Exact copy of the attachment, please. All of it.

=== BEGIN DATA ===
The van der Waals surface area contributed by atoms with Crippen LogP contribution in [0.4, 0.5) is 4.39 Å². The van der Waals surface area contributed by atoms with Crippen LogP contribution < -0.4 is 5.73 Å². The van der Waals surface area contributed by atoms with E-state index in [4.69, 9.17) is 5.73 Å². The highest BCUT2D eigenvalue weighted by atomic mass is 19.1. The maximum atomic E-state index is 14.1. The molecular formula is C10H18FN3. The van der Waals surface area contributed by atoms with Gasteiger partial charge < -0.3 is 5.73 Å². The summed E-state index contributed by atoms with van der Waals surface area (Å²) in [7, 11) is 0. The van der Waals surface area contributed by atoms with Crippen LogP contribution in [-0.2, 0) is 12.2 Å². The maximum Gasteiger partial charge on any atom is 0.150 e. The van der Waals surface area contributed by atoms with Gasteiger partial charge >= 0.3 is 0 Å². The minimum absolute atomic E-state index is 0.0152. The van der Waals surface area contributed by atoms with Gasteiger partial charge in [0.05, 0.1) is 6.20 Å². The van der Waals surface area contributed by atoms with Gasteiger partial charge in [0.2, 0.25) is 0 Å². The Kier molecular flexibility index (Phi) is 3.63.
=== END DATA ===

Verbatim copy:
The van der Waals surface area contributed by atoms with Crippen LogP contribution in [0.4, 0.5) is 4.39 Å². The van der Waals surface area contributed by atoms with Crippen LogP contribution < -0.4 is 5.73 Å². The van der Waals surface area contributed by atoms with E-state index in [4.69, 9.17) is 5.73 Å². The highest BCUT2D eigenvalue weighted by atomic mass is 19.1. The maximum atomic E-state index is 14.1. The molecular formula is C10H18FN3. The van der Waals surface area contributed by atoms with Gasteiger partial charge < -0.3 is 5.73 Å². The summed E-state index contributed by atoms with van der Waals surface area (Å²) in [7, 11) is 0. The van der Waals surface area contributed by atoms with Crippen LogP contribution in [-0.2, 0) is 12.2 Å². The maximum Gasteiger partial charge on any atom is 0.150 e. The van der Waals surface area contributed by atoms with Gasteiger partial charge >= 0.3 is 0 Å². The minimum absolute atomic E-state index is 0.0152. The van der Waals surface area contributed by atoms with Gasteiger partial charge in [0.05, 0.1) is 6.20 Å². The van der Waals surface area contributed by atoms with Gasteiger partial charge in [0.2, 0.25) is 0 Å². The Kier molecular flexibility index (Phi) is 3.63.